There’s a funny video making the rounds lately. It starts as an advertisement for Bentley automobiles, and ends up being an advertisement for handmade matzos! The voice-over informs us that “Hand-made is always better” – and it tells us that this principle which is true for cars, is also true for matzos. “You can’t ever compare the quality of hand made to mass machine made matzah,” it says. “If you’re going to do it, do it right.”
We recently discussed the attempt of Rabbi Yair Hoffman to encourage everyone to eat one and a third matzos in two swallows in less than two minutes. In his latest column in the Five Towns Jewish Times and Yeshivah World News, he refers to the Bentley ad, and presents various arguments for and against the legitimacy of machine-made matzos. He concludes that “it would be proper, if possible to fulfill this Mitzvah in the manner that our forefathers have done and in a manner acceptable to most authorities,” and thus to eat hand-made matzos. Is this true?
First, let’s discuss the Bentley comparison. I’ve been in a Bentley, and I can agree that it is an extraordinary car. But does this mean that hand-made is always better? And is the superiority of a Bentley relevant to matzah? Let’s take a look at another video about the manufacture of Bentley automobiles (actually, feel free to skip it – it’s not that important):
With matzah, the Bentley advantage is simply irrelevant. There is no important aesthetic enhancement of matzah being produced by hand with fine motor skills. If we are talking about a concern to avoid the possibility of chametz, then machine-made matzah, which avoids human error and is more uniform across large scale processes, is superior.
In fact, this brings us to the fascinating case of the Liska Rebbe, described in Ami magazine. Due to “the fear that a small part of the Matzah that wasn’t baked properly can come in contact with liquid, thus rendering it chometz,” the Liska Rebbe and his followers do not eat any matzah on Pesach except for the minimum quantity required at the seder. (The article notes that the Divrei Chaim was strongly opposed to this practice, yet the article states that this is a sacred custom.) Now, this is of course an extreme and arguably bizarre chumra. But it should be noted that it is based on actual incidents, and that this concern does not arise with machine matzos, only with handmade matzos. Thus, handmade is not always better.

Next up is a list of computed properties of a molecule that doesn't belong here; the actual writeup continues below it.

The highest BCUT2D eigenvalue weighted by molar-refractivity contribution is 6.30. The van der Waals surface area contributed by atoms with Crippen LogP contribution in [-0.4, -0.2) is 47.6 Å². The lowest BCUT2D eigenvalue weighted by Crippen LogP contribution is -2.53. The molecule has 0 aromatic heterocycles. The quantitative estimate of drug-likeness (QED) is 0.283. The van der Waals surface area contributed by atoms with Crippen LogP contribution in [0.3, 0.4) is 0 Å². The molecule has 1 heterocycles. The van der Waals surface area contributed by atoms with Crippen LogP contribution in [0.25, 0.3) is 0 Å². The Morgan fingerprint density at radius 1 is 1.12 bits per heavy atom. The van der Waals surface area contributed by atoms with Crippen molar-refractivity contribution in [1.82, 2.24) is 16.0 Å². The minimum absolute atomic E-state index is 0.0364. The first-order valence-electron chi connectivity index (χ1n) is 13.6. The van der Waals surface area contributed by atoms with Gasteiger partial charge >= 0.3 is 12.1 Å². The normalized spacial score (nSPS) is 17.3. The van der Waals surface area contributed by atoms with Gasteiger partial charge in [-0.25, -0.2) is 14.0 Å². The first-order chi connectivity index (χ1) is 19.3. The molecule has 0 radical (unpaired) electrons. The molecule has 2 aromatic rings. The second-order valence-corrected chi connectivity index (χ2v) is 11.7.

There are, however, other concerns with machine made matzos. In particular, there is a question about whether machine matzos satisfy the requirement of being made with intent. There is no need to get into all the intricacies of that here; suffice it to note that there have been great rabbinic authorities on both sides of this dispute. Rav Yisroel Yaakov Fisher, for example, head of the Badatz Eidah Charedis, wrote that people should be scrupulous and only eat machine matzos, due to the absence of risk of human error. Rav Shlomo Zalman Auerbach ate machine matzos his entire life.